Currently, the Company uses interest rate caps to manage its interest rate risk.  The valuation of these instruments is determined using widely accepted valuation techniques including discounted cash flow analysis on the expected cash flows of each derivative.  This analysis reflects the contractual terms of the derivatives, including the period to maturity, and uses observable market-based inputs, including interest rate curves and implied volatilities.  To comply with the provisions of ASC 820-10, the Company incorporates credit valuation adjustments to appropriately reflect both its own nonperformance risk and the respective counterparty’s nonperformance risk in the fair value measurements.  In adjusting the fair value of its derivative contracts for the effect of nonperformance risk, the Company has considered the impact of netting and any applicable credit enhancements, such as collateral postings, thresholds, mutual puts, and guarantees.  Although the Company has determined that the majority of the inputs used to value its derivatives fall within Level 2 of the fair value hierarchy, the credit valuation adjustments associated with its derivatives utilize Level 3 inputs, such as estimates of current credit spreads to evaluate the likelihood of default by itself and its counterparties.  As of September 30, 2016 and December 31, 2015, the Company assessed the significance of the impact of the credit valuation adjustments on the overall valuation of its derivative positions and determined that the credit valuation adjustments are not significant to the overall valuation of its derivatives.  Accordingly, all derivatives have been classified as Level 2 fair value measurements.  As of September 30, 2016, the Company had three interest rate caps outstanding and the fair value of these interest rate caps was $0.5 million.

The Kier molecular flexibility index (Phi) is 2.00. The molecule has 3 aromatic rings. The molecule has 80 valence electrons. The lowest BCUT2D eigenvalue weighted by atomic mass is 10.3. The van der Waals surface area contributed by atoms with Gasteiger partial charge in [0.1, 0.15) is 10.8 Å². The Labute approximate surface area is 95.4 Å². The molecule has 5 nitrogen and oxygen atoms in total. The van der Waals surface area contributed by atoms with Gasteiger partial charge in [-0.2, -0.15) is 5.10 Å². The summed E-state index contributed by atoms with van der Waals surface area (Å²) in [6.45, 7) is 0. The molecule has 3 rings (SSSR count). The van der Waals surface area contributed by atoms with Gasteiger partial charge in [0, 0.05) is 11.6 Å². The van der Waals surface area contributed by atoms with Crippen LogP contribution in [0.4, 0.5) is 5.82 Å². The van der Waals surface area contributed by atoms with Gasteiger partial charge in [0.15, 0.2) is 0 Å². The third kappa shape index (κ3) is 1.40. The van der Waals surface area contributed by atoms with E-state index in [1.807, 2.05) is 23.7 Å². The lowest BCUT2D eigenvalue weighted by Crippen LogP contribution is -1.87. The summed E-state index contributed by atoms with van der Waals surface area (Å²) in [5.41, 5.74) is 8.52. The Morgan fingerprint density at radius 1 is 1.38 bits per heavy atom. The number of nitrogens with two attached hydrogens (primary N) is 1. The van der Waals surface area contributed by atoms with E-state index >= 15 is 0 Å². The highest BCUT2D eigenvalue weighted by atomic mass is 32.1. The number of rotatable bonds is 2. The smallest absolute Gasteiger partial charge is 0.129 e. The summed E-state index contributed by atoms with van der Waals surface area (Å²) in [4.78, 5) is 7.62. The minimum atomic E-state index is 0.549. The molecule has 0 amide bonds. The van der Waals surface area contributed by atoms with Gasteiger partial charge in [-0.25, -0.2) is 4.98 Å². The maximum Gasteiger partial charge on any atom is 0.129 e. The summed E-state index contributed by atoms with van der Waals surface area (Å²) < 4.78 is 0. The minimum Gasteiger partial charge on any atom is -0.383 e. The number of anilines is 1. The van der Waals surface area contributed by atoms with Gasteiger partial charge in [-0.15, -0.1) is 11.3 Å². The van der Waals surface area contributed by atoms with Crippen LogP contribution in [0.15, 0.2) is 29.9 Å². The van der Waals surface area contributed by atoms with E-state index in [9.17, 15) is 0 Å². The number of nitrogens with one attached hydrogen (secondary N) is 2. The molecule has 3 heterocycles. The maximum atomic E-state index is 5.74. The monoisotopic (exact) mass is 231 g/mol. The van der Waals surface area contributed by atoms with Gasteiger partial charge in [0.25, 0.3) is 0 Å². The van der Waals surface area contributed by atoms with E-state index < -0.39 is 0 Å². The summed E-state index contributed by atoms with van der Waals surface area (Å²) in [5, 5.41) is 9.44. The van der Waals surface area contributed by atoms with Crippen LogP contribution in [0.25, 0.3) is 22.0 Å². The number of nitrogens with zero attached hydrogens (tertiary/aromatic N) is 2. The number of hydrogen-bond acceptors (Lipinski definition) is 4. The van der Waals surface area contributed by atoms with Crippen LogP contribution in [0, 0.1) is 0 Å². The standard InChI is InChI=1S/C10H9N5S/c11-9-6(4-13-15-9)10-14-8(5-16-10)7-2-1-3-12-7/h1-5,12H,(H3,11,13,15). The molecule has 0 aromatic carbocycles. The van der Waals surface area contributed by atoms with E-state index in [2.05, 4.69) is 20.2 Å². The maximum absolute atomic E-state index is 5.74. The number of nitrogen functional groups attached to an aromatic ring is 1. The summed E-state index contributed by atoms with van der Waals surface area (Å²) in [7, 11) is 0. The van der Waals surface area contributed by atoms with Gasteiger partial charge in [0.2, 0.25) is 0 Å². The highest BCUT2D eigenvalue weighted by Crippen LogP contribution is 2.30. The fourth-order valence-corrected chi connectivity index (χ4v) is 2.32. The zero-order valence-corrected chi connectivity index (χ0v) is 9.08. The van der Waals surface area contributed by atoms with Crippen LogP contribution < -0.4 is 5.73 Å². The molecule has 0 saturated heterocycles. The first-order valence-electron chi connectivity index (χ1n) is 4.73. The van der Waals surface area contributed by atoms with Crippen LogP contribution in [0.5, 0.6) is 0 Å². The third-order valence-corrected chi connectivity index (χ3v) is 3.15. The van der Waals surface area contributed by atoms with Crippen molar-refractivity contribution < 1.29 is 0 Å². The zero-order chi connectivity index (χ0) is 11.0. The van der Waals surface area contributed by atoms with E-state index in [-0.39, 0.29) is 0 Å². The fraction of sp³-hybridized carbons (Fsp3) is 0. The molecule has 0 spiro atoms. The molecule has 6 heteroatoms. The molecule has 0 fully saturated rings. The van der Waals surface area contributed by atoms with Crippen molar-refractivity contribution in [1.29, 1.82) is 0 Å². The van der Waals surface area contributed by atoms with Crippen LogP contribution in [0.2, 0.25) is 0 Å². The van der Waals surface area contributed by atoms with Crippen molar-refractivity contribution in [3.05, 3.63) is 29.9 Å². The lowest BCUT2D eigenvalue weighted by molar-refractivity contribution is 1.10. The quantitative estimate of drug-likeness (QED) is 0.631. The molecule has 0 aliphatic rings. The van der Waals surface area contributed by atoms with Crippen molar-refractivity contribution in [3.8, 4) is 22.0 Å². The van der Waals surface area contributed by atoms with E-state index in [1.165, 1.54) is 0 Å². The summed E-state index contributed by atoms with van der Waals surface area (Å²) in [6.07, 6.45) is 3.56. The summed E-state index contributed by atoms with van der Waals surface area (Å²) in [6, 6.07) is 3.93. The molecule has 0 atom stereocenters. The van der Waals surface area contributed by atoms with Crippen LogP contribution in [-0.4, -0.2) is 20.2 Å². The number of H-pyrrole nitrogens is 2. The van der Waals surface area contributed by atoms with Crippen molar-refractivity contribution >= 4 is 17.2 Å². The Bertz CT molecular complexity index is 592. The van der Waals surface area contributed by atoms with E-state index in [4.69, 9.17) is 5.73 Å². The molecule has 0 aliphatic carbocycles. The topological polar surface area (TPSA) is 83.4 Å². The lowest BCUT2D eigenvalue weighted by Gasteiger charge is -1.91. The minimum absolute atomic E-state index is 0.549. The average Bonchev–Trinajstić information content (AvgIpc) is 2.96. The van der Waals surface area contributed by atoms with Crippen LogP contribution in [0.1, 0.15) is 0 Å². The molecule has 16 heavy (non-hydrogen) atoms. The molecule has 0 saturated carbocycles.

Fair Value of Financial Instruments

Disclosures about fair value of financial instruments are based on pertinent information available to management as of the valuation date.  Considerable judgment is necessary to interpret market data and develop estimated fair values.  Accordingly, the estimates presented are not necessarily indicative of the amounts at which these instruments could be purchased, sold, or settled.  The use of different market assumptions and/or estimation methodologies may have a material effect on the estimated fair value amounts.

The Company’s financial instruments include cash and cash equivalents, accounts receivable, restricted cash, accounts payable and accrued liabilities, and fixed and variable rate debt.  Management believes the carrying amount of the aforementioned financial instruments, excluding fixed-rate debt, is a reasonable estimate of fair value as of September 30, 2016 and December 31, 2015 due to the short-term maturity of these items or variable market interest rates.